References

Aboulafia DM. Interleukin-2, ganciclovir, and high-dose zidovudine for the treatment of AIDS-associated primary central nervous system lymphoma. Clin Infect Dis 2002, 34: 1660-2.

Aboulafia DM, Puswella AL. Highly active antiretroviral therapy as the sole treatment for AIDS-related primary central nervous system lymphoma: a case report with implications for treatment. AIDS Patient Care STDS 2007;21:900-7.

Camilleri-Broet S, Davi F, Feuillard J, et al. AIDS-related primary brain lymphomas: histopathologic and immunohistochemical study of 51 cases. Hum Pathol 1997, 28:367-74.

Carrabba MG, Reni M, Foppoli M, et al. Treatment approaches for primary CNS lymphomas. Expert Opin Pharmacother 2010, 11:1263-76.

Corales R, Taege A, Rehm S, Schmitt S. Regression of AIDS-related CNS Lymphoma with HAART. XIII International AIDS-Conference, Durban, South Africa, 2000, Abstract MoPpB1086.

Corcoran C, Rebe K, van der Plas H, Myer L, Hardie DR. The predictive value of cerebrospinal fluid Epstein-Barr viral load as a marker of primary central nervous system lymphoma in HIV-infected persons. J Clin Virol 2008, 42:433-6.

DeAngelis LM. Primary central nervous system lymphomas. Curr Treat Options Oncol. 2001, 2:309-18.

Fine HA, Mayer RJ. Primary central nervous lymphoma. Ann Intern Med 1993, 119:1093-1104.

Hoffmann C, Tabrizian S, Wolf E et al. Survival of AIDS patients with primary central nervous system lymphoma is dramatically improved by HAART-induced immune recovery. AIDS 2001, 15:2119-2127.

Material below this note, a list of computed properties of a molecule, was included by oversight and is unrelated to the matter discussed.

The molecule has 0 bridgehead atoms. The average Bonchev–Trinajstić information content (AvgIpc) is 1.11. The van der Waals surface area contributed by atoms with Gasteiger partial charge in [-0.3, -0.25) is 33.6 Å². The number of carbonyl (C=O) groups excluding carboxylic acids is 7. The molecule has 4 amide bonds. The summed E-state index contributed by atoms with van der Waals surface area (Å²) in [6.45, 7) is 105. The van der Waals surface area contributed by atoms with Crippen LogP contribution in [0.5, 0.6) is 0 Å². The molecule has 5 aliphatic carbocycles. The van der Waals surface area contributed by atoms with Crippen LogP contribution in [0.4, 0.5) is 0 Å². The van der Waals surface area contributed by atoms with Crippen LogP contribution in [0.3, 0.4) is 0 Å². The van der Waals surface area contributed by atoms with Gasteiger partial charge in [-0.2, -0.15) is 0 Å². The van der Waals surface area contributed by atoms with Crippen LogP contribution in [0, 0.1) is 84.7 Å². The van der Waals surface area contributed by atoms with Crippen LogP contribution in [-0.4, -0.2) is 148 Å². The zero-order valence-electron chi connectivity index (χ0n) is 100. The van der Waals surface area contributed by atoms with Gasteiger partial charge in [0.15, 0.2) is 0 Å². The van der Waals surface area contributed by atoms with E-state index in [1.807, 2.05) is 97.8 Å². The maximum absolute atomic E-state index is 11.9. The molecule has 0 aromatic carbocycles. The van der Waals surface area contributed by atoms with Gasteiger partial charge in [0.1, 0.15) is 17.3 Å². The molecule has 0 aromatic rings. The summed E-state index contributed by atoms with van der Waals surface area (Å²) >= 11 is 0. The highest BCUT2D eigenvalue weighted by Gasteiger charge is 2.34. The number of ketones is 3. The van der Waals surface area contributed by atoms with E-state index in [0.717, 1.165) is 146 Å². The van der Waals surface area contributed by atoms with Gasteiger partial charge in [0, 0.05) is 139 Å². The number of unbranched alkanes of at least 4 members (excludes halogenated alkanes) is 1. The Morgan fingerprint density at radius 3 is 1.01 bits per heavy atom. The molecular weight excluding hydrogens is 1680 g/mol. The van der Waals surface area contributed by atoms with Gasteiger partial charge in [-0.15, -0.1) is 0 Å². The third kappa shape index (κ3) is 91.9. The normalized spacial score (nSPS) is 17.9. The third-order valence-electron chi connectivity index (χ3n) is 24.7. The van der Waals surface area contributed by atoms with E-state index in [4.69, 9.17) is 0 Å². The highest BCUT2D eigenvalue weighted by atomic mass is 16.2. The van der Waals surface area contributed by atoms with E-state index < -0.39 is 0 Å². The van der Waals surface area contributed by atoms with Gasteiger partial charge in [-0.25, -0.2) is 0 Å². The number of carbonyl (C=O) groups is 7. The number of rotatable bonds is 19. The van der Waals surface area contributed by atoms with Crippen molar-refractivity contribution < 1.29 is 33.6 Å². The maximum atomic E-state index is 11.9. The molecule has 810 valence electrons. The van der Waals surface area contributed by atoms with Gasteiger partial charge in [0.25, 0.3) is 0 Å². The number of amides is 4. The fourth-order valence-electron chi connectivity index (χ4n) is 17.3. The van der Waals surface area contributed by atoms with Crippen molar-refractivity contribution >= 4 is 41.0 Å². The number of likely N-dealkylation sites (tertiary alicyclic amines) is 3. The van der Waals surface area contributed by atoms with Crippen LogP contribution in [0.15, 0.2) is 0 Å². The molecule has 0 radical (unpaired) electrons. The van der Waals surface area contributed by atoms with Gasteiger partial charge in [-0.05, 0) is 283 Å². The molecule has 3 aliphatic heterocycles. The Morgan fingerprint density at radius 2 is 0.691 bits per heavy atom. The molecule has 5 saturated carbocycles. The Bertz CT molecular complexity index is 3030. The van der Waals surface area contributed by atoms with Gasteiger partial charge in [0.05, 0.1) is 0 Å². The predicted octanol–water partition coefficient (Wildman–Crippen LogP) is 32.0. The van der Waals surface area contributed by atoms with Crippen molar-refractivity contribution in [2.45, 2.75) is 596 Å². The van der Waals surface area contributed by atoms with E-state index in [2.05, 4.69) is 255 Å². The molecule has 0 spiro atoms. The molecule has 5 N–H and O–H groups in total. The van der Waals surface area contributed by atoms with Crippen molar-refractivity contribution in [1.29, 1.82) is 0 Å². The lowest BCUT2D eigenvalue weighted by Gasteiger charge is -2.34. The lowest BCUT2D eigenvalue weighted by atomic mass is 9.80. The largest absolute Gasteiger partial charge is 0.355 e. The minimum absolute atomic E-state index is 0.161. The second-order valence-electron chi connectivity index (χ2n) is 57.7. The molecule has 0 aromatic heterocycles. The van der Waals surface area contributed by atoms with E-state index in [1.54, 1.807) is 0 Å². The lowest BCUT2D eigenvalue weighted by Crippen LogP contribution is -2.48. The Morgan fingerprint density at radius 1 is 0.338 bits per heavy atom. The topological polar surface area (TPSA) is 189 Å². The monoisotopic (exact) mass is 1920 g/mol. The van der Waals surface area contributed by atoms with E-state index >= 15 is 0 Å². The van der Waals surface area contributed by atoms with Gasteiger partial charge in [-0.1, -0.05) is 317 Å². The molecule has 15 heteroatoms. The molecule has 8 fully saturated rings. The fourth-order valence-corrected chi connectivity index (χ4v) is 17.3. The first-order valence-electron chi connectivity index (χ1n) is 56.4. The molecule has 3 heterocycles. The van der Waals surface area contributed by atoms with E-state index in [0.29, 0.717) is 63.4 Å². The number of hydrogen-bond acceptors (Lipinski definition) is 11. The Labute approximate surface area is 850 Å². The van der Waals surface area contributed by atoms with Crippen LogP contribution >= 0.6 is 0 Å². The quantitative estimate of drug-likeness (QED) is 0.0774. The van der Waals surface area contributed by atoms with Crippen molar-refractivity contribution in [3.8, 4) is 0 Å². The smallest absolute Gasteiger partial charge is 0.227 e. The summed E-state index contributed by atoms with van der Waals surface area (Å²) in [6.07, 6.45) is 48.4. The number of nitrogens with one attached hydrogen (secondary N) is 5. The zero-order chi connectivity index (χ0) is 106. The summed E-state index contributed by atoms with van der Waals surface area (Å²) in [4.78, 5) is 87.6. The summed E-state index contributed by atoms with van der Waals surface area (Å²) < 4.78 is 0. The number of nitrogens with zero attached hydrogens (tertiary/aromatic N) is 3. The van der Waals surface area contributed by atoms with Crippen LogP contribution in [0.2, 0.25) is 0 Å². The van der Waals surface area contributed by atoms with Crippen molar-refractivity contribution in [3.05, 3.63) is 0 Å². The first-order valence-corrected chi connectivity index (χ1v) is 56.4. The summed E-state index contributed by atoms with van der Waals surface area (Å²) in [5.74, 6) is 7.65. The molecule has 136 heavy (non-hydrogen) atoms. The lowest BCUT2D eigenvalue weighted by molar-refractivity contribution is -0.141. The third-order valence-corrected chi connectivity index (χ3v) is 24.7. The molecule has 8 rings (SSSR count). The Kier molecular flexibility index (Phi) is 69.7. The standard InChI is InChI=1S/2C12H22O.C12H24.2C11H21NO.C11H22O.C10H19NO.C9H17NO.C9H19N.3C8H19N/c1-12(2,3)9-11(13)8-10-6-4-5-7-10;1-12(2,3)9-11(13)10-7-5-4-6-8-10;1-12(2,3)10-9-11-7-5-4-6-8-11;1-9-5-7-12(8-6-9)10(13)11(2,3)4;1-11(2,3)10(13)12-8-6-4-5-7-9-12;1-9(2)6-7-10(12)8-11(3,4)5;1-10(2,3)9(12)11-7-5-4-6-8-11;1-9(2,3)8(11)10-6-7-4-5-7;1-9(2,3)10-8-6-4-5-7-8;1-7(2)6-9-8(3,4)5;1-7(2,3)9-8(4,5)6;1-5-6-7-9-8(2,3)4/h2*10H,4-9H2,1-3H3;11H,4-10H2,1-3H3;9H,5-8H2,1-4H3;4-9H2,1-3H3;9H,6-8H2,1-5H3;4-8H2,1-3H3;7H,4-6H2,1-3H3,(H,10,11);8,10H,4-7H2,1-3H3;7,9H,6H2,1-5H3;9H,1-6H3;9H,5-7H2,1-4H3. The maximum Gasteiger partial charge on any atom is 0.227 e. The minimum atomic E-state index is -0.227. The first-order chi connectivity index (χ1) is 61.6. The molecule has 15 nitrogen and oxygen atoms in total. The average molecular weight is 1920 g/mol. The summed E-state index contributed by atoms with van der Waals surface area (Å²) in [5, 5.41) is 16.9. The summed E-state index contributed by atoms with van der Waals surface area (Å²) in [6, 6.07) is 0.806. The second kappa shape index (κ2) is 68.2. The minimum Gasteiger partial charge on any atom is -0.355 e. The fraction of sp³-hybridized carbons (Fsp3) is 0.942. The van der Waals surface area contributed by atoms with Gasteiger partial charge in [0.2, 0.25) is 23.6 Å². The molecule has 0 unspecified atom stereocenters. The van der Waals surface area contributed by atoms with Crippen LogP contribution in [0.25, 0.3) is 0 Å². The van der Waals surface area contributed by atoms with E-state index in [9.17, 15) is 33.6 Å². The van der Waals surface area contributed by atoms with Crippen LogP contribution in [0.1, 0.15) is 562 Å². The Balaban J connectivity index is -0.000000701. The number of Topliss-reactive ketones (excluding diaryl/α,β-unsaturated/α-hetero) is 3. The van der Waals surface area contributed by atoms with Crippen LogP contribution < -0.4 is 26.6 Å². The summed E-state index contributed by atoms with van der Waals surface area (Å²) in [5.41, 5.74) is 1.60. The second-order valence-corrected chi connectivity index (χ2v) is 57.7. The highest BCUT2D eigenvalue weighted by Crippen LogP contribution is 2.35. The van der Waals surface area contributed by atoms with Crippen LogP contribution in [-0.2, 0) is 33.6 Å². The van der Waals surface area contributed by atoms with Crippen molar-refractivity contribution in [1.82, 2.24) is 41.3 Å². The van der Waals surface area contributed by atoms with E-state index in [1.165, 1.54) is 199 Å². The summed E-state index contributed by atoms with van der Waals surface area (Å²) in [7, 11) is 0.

Jacomet C, Girard PM, Lebrette MG, Farese VL, Monfort L, Rozenbaum W. Intravenous methotrexate for primary central nervous system non-Hodgkin’s lymphoma in AIDS. AIDS 1997, 11:1725-30.

Levine AM. AIDS-related lymphoma: clinical aspects. Semin Oncol 2000, 27:442-53.

McGowan JP, Shah S. Long-term remission of AIDS-related PCNSL associated with HAART. AIDS 1998, 952-954.

Newell ME, Hoy JF, Cooper SG, et al. Human immunodeficiency virus-related primary central nervous system lymphoma: factors influencing survival in 111 patients. Cancer 2004, 100:2627-36.

Patsalides AD, Atac G, Hedge U, et al. Lymphomatoid granulomatosis: abnormalities of the brain at MR imaging. Radiology 2005, 237:265-73.

Polesel J, Clifford GM, Rickenbach M, et al. Non-Hodgkin lymphoma incidence in the Swiss HIV Cohort Study before and after highly active antiretroviral therapy. AIDS 2008;22:301-6.

Raez L, Cabral L, Cai JP, et al. Treatment of AIDS-related primary central nervous system lymphoma with zidovudine, ganciclovir, and interleukin 2. AIDS Res Hum Retroviruses 1999, 15:713-9.

Rigolet A, Bossi P, Caumes E, et al. Epidemiological features and incidence trends of primary cerebral lymphomas observed in 80 HIV-infected patients from 1983 to 1999. Pathol Biol (Paris) 2001, 49:572-5.

Skiest DJ, Crosby C. Survival is prolonged by highly active antiretroviral therapy in AIDS atients with primary central nervous system lymphoma. AIDS 2003, 17:1787-93.

Slobod KS, Taylor GH, Sandlund JT, Furth P, Helton KJ, Sixbey JW. Epstein-Barr virus-targeted therapy for AIDS-related primary lymphoma of the central nervous system. Lancet 2000, 356:1493-94.

Wyen C, Stenzel W, Hoffmann C, Lehmann C, Deckert M, Fatkenheuer G. Fatal cerebral lymphomatoid granulomatosis in an HIV-1-infected patient. J Infect. 2006 Dec 11.

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Filed under 13. Malignant Lymphomas, Part 3 - AIDS, Primary CNS lymphoma